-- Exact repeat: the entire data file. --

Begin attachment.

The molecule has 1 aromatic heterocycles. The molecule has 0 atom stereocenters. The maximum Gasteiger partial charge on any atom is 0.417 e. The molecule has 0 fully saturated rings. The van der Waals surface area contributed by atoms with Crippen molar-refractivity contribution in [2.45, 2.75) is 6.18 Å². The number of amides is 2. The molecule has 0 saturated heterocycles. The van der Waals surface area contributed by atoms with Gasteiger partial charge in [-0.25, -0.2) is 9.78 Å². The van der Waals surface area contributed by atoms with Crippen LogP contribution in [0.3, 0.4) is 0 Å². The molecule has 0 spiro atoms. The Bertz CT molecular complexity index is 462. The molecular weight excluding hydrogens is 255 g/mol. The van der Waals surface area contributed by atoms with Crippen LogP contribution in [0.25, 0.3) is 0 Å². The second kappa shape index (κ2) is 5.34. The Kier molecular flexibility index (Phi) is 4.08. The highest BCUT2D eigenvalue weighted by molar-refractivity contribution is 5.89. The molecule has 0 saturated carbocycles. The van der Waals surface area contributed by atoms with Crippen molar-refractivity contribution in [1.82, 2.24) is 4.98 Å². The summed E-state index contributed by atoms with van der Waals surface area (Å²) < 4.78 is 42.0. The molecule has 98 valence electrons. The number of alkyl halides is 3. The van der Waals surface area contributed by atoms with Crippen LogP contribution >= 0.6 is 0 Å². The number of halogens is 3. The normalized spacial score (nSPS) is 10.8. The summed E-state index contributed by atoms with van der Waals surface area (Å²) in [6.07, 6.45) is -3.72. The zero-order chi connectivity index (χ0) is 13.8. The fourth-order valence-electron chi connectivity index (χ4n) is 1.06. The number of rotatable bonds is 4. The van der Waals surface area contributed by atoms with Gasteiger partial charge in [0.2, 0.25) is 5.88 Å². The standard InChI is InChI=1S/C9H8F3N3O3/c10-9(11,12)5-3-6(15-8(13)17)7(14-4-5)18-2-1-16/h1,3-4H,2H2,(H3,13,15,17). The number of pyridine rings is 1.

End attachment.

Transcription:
The molecule has 1 aromatic heterocycles. The molecule has 0 atom stereocenters. The maximum Gasteiger partial charge on any atom is 0.417 e. The molecule has 0 fully saturated rings. The van der Waals surface area contributed by atoms with Crippen molar-refractivity contribution in [2.45, 2.75) is 6.18 Å². The number of amides is 2. The molecule has 0 saturated heterocycles. The van der Waals surface area contributed by atoms with Gasteiger partial charge in [-0.25, -0.2) is 9.78 Å². The van der Waals surface area contributed by atoms with Crippen LogP contribution in [0.3, 0.4) is 0 Å². The molecule has 0 spiro atoms. The Bertz CT molecular complexity index is 462. The molecular weight excluding hydrogens is 255 g/mol. The van der Waals surface area contributed by atoms with Crippen LogP contribution in [0.25, 0.3) is 0 Å². The second kappa shape index (κ2) is 5.34. The Kier molecular flexibility index (Phi) is 4.08. The highest BCUT2D eigenvalue weighted by molar-refractivity contribution is 5.89. The molecule has 0 saturated carbocycles. The van der Waals surface area contributed by atoms with Crippen molar-refractivity contribution in [1.82, 2.24) is 4.98 Å². The summed E-state index contributed by atoms with van der Waals surface area (Å²) < 4.78 is 42.0. The molecule has 98 valence electrons. The number of alkyl halides is 3. The van der Waals surface area contributed by atoms with Crippen LogP contribution >= 0.6 is 0 Å². The number of halogens is 3. The normalized spacial score (nSPS) is 10.8. The summed E-state index contributed by atoms with van der Waals surface area (Å²) in [6.07, 6.45) is -3.72. The zero-order chi connectivity index (χ0) is 13.8. The fourth-order valence-electron chi connectivity index (χ4n) is 1.06. The number of rotatable bonds is 4. The van der Waals surface area contributed by atoms with Gasteiger partial charge in [0.2, 0.25) is 5.88 Å². The standard InChI is InChI=1S/C9H8F3N3O3/c10-9(11,12)5-3-6(15-8(13)17)7(14-4-5)18-2-1-16/h1,3-4H,2H2,(H3,13,15,17). The number of pyridine rings is 1.